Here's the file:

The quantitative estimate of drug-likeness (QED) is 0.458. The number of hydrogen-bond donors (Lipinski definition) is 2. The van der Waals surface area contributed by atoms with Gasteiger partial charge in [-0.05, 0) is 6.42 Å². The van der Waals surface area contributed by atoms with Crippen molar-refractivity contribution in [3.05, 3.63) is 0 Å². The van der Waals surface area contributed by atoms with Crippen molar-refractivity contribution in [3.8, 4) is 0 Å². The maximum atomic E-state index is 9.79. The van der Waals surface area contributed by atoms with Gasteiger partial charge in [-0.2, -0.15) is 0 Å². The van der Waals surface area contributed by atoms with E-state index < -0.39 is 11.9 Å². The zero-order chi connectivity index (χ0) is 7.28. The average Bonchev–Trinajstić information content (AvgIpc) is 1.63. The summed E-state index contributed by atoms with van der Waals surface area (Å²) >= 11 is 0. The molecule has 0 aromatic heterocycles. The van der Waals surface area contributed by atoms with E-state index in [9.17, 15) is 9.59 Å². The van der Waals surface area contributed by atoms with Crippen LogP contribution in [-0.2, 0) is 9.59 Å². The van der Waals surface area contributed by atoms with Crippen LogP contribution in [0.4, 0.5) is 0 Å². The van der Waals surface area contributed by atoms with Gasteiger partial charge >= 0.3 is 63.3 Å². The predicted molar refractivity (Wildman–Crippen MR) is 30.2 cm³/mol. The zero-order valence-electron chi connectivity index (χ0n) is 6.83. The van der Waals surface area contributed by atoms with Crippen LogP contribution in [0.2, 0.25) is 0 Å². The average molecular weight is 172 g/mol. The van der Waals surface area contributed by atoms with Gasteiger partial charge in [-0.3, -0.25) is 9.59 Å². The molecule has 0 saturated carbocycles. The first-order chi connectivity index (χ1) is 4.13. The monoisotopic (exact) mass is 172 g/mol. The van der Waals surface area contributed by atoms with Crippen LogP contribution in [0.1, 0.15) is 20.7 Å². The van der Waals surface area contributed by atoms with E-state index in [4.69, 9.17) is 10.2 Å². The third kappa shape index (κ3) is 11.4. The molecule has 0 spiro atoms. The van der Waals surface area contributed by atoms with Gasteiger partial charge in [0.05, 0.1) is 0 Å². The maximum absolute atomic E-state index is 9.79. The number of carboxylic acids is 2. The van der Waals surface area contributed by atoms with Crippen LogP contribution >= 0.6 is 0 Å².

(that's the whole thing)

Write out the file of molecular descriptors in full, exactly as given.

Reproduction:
The quantitative estimate of drug-likeness (QED) is 0.458. The number of hydrogen-bond donors (Lipinski definition) is 2. The van der Waals surface area contributed by atoms with Gasteiger partial charge in [-0.05, 0) is 6.42 Å². The van der Waals surface area contributed by atoms with Crippen molar-refractivity contribution in [3.05, 3.63) is 0 Å². The van der Waals surface area contributed by atoms with Crippen molar-refractivity contribution in [3.8, 4) is 0 Å². The maximum atomic E-state index is 9.79. The van der Waals surface area contributed by atoms with Gasteiger partial charge in [-0.2, -0.15) is 0 Å². The van der Waals surface area contributed by atoms with E-state index < -0.39 is 11.9 Å². The zero-order chi connectivity index (χ0) is 7.28. The average Bonchev–Trinajstić information content (AvgIpc) is 1.63. The summed E-state index contributed by atoms with van der Waals surface area (Å²) >= 11 is 0. The molecule has 0 aromatic heterocycles. The van der Waals surface area contributed by atoms with E-state index in [9.17, 15) is 9.59 Å². The van der Waals surface area contributed by atoms with Crippen LogP contribution in [-0.2, 0) is 9.59 Å². The van der Waals surface area contributed by atoms with Crippen LogP contribution in [0.4, 0.5) is 0 Å². The van der Waals surface area contributed by atoms with Gasteiger partial charge >= 0.3 is 63.3 Å². The predicted molar refractivity (Wildman–Crippen MR) is 30.2 cm³/mol. The zero-order valence-electron chi connectivity index (χ0n) is 6.83. The van der Waals surface area contributed by atoms with Crippen LogP contribution in [0.2, 0.25) is 0 Å². The average molecular weight is 172 g/mol. The van der Waals surface area contributed by atoms with Gasteiger partial charge in [-0.3, -0.25) is 9.59 Å². The molecule has 0 saturated carbocycles. The first-order chi connectivity index (χ1) is 4.13. The monoisotopic (exact) mass is 172 g/mol. The van der Waals surface area contributed by atoms with Crippen LogP contribution in [0.1, 0.15) is 20.7 Å². The van der Waals surface area contributed by atoms with E-state index in [4.69, 9.17) is 10.2 Å². The third kappa shape index (κ3) is 11.4. The molecule has 0 spiro atoms. The van der Waals surface area contributed by atoms with Gasteiger partial charge in [0.05, 0.1) is 0 Å². The maximum absolute atomic E-state index is 9.79. The number of carboxylic acids is 2. The van der Waals surface area contributed by atoms with Crippen LogP contribution >= 0.6 is 0 Å².